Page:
After these 2 episodes the decision was made to replace the baclofen pump, following a family discussion of the risks and benefits of such an intervention. At that time, the pump was explanted and tested for leakage. No obvious leak was noted. The catheter was confirmed to be in continuity by using contrast dye and fluoroscopy. On hospital Day 6, the patient was extubated. Over the course of the day, his pump was reprogrammed 3 times at 50 μg/day intervals. He tolerated each of these increases well until reaching a final dose of 150 μg/day. His examination results remained stable and he showed no significant signs of baclofen toxicity or withdrawal. He was discharged home on hospital Day 9 with his examination findings approaching his neurological baseline. After 1 year of follow-up and multiple pump refills, no new incidents have occurred with the new pump.

The manufacturer interrogated the pump after explantation, and they noted that the pump acted as expected when tested at the maximum rate (24,000 μl/day). When initially tested at a typical dose (300 μl/day), it functioned within normal limits. However, on a second testing at the same rate, the pump was found to deliver a much larger amount of baclofen. The pump was then tested a third time at this same rate for a longer duration, and it functioned within normal limits.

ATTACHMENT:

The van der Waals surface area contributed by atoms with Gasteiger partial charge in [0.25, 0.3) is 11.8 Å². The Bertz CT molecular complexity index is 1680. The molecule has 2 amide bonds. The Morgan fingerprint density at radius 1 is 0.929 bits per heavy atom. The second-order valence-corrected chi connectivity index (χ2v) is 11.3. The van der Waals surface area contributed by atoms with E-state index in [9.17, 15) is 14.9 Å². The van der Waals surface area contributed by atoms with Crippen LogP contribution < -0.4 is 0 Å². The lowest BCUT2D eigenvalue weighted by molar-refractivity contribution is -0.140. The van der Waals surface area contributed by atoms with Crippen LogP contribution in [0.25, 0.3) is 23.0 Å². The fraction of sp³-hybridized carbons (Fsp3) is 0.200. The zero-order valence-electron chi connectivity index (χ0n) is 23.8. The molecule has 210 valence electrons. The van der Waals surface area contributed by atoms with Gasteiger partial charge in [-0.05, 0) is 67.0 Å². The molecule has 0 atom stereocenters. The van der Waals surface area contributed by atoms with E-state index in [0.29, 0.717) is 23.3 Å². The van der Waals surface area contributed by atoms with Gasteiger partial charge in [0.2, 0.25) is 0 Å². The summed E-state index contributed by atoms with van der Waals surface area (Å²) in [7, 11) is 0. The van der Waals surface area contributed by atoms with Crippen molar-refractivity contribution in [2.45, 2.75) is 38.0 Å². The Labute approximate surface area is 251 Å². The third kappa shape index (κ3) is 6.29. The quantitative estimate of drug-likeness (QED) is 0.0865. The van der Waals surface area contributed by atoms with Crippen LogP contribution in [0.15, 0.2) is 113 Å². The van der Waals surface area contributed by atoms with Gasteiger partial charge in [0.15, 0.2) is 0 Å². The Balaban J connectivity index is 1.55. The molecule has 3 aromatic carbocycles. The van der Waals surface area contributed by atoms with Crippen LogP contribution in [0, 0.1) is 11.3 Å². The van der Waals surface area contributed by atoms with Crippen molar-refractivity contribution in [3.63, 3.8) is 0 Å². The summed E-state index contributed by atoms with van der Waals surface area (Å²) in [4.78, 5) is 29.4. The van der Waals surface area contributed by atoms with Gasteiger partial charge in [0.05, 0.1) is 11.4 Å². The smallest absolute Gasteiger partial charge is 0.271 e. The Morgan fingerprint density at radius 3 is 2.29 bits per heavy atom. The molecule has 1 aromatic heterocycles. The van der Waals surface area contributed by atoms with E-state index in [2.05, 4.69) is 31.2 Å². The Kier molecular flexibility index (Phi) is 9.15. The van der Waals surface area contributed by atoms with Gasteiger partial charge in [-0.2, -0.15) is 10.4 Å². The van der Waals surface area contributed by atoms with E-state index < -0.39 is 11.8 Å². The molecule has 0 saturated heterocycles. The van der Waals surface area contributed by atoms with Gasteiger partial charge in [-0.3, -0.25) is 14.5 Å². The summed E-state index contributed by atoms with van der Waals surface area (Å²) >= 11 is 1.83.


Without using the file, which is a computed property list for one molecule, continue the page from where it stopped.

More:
Although intrathecal baclofen has numerous benefits in the appropriate patient population, the implantation of the pump and delivery of intrathecal baclofen does not come without risks. These risks can be the result of the drug itself, or due to the implanted pump and catheter. Typically, adverse effects of the drug itself are dose related in nature and are often easily corrected through dose adjustment.10 However, complications due to the catheter or pump itself remain a significant risk. In 2003, Gooch et al.5 reported that of 100 consecutive patients who received baclofen pumps, 24% had a complication. Most commonly, this was noted to be a disconnection of the catheter from the pump itself. Also, in their study 3 patients were found to have pump failure, including disconnection of the catheter access port and tube compression failure. Other studies have reported a much higher rate of complications, including up to 40% of patients in 1 study.2 Although the true rate of complications may be disputable, it is obvious that implantation of intrathecal baclofen pumps does not come without risk of complications.

Withdrawal is also possible in the setting of pump complications, especially in the days after a significant baclofen overdose. The most common symptoms of withdrawal include rebound spasticity, tachycardia, hyperthermia, and seizures. Oftentimes, baclofen overdose or withdrawal in a patient with an intrathecal baclofen pump is due to malfunction of the pump system. As previously discussed, this is often due to difficulties with the catheter itself, most commonly discontinuity, kinking, or fracture of the catheter.1,6,7,10 In addition, displacement of the catheter can also lead to overdose. Most often, this involves the catheter being located in the subdural space. This should be suspected when a patient with a recently implanted pump is seeing little to no effect of the medication, despite significant increases in the delivery dose. This can be due to malpositioning at implantation or migration postimplantation. The pathophysiological mechanisms behind acute overdose in this setting involves baclofen building up in the subdural space and being released acutely into the subarachnoid space, oftentimes after a change in position.1,6,8